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Tea Is Served (For A New Generation)

January 10th, 2010 · No Comments

These are, hands down, the freshest, hippest teapots I’ve ever seen. Sam Chung, based in Tempe, Arizona, reinterprets an ancient art form, the ceramic vessel, within the context of modern aesthetics and function.

I came across Chung’s work in a little gallery in Concord, MA and was struck by the work’s delightful and unusual mix of highbrow and lowbrow themes. What immediately stands out about Chung’s work is the obvious influence of street art. The bright, bulbous forms, outlined in thick black lines, look remarkably like graffiti, especially the “tags” street artists use to sign their work. The visual interplay between traditional ceramics and street art is at once strange, ironic and wonderful.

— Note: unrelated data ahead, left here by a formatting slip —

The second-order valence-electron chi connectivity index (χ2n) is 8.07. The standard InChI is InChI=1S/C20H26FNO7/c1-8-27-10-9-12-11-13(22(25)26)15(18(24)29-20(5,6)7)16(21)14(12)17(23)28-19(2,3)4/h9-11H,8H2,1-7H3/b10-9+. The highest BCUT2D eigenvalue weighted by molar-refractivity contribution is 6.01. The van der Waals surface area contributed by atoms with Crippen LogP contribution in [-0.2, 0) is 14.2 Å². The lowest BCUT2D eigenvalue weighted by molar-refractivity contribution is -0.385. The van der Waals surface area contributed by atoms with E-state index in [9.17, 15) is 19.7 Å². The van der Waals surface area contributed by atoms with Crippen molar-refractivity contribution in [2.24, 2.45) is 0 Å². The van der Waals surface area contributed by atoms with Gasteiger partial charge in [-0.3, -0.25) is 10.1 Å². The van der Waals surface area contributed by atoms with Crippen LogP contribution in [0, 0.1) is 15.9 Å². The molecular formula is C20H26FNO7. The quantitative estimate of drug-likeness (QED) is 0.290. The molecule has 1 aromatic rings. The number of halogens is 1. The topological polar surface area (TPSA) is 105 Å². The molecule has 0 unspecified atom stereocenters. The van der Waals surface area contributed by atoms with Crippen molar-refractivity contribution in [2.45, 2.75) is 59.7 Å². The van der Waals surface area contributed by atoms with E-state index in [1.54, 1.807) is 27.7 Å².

Graphics and drawing play a significant role in Chung’s process as well: “my most recent work explores more graphic line drawings that are inspired by various forms of script – Islamic calligraphy, graffiti, and Korean cloud motifs… There is something lyrical about these marks that I find curiously similar to the way I conceive, originate, and develop my forms, all of which occurs through the act of drawing.”

Chung’s work and approach offer a much-needed shot of adrenalin into the world of ceramics. I’m so glad I stumbled upon his work.